A BITTER feud between residents and a developer wishing to build houses at 'recreational land' in Weymouth has been reignited after new plans were submitted.

As reported, proposals to build six semi-detached homes on land between numbers 38 - 40 Overcombe Drive, Preston, were met by fierce opposition in 2019.

Developer Elite Homes submitted a revised application for four detached homes this April - and has since reduced that number to three, amid continued objections.

However residents say they will go to any lengths to stop houses being built on land that was set aside for recreational use when the estate was originally built.

Opponents say the proposed new homes, on the crest of a hill, would change the skyline of Weymouth - and that there is a public right of way footpath across the site.

However the developer has refuted this - adding fuel to the fire by suggesting those who use the footpath may be 'trespassing'.


Dorset Echo: The latest proposal is for three detached homes Picture: Dorset CouncilThe latest proposal is for three detached homes Picture: Dorset Council

At a recent Weymouth Town Council Planning and Licensing meeting, Preston councillor Tony Ferrari said: "The site is very small; parking will spill onto the road, and there is an environmental impact and surface water issues.

"The fundamental thing, that no planning application can deal with, is that this site has been left empty because it is on the crest line - and in the plans for when that part of Preston estate was built in 1969, was deliberately left empty. If we lose this we lose another link to the countryside."

Councillor Jan Bergman added: "I would object to this - originally this gap was left for the residents to have access to, and enjoy the countryside."

He cited planning considerations including impact on countryside, previous planning decisions, density of buildings and overshadowing.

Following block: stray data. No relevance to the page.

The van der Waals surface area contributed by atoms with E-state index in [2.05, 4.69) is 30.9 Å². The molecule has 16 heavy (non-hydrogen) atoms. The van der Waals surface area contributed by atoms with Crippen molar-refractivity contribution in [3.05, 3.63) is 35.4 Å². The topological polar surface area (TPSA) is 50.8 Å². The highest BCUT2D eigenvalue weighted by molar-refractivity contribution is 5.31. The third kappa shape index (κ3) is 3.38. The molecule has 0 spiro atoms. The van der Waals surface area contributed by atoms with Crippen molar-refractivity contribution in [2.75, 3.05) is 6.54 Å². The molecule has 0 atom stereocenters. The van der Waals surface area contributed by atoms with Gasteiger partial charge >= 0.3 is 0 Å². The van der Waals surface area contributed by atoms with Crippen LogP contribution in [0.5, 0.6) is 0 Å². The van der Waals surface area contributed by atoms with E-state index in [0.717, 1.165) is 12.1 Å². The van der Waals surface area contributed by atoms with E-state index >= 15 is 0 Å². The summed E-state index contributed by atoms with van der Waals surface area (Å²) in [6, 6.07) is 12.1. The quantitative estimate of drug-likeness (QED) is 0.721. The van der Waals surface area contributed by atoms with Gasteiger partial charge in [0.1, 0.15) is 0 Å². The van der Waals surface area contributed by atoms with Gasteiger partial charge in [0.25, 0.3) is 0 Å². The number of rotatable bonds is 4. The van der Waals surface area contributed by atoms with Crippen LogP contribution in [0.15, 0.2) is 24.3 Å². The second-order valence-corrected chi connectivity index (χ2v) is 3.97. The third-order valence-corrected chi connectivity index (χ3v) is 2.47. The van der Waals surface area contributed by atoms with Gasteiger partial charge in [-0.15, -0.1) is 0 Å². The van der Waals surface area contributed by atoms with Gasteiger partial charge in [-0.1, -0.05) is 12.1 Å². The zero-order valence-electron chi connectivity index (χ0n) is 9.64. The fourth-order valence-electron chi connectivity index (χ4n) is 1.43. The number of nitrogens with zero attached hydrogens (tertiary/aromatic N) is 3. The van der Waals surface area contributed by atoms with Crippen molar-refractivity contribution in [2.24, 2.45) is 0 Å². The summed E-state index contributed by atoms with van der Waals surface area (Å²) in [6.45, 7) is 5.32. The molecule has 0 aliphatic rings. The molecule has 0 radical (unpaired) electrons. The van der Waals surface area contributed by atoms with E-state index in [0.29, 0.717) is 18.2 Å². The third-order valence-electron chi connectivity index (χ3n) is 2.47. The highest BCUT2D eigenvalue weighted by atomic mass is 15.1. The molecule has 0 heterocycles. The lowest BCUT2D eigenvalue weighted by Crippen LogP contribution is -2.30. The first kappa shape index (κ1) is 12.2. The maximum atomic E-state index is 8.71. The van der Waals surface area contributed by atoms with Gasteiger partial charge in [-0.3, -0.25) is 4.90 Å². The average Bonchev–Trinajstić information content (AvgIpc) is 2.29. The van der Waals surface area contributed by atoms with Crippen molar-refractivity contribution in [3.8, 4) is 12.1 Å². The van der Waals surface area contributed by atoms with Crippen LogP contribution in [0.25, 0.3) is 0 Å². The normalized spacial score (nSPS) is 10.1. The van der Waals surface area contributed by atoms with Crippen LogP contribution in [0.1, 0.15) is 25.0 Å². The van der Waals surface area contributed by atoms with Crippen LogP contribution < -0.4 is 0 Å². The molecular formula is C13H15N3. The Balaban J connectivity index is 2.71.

Dorset Echo: Objectors say the skyline of Weymouth would be altered if the development goes ahead Picture: Dorset CouncilObjectors say the skyline of Weymouth would be altered if the development goes ahead Picture: Dorset Council

A raft of objections have been lodged on Dorset Council's website, and neighbours submitted photos of what is claimed to be an active badger sett at the site, as well as footpath signposts.

Dorset Echo: It is reported that there is an active badger sett at the site Picture: Dorset CouncilIt is reported that there is an active badger sett at the site Picture: Dorset Council

One Overcombe Drive resident said: "When I purchased my property in 1979, I was made fully aware that the land opposite was a green space in perpetuity... I will not let the matter rest, no matter how far I have to take it."

Another said: "Jordan Fields become waterlogged in wet weather causing flooding of properties... terraces and balconies (of the proposed homes would) overshadow neighbouring properties and cause loss of privacy and noise disturbance. The height of the proposed properties all break the skyline."

Another said: "No attention appears to have been taken (to) the Roman Jordan Temple nearby which has accounted for many finds of Roman artefacts."

Dorset Echo: The proposed new homes Picture: Dorset CouncilThe proposed new homes Picture: Dorset Council

However one neighbour said: "I fully support the building of properties on the waste land... people constantly moaning about others who are trying to improve Weymouth are NIMBYs."

There is disagreement over whether there is an official footpath across the land.

Documents submitted by the developer state: "...Paths over the site are not formally recognised. Given that it is within private ownership, this means that any users will have effectively been trespassing." However the Dorset Area of the Ramblers group claims to have carried out research that proves there is a public right of way.

Meanwhile electricity supplier SSEN objects due to one of the proposed gardens falling on land belonging to the electricity board.

At last week's town council meeting, cllr Graham Winter proposed that the Planning committee vote against the development.

"If we start agreeing applications on land that has been previously left as open space I think we are on a downhill slope," he said.

The Weymouth Town Council vote of objection was passed with a majority consensus. The final decision lies with Dorset Council.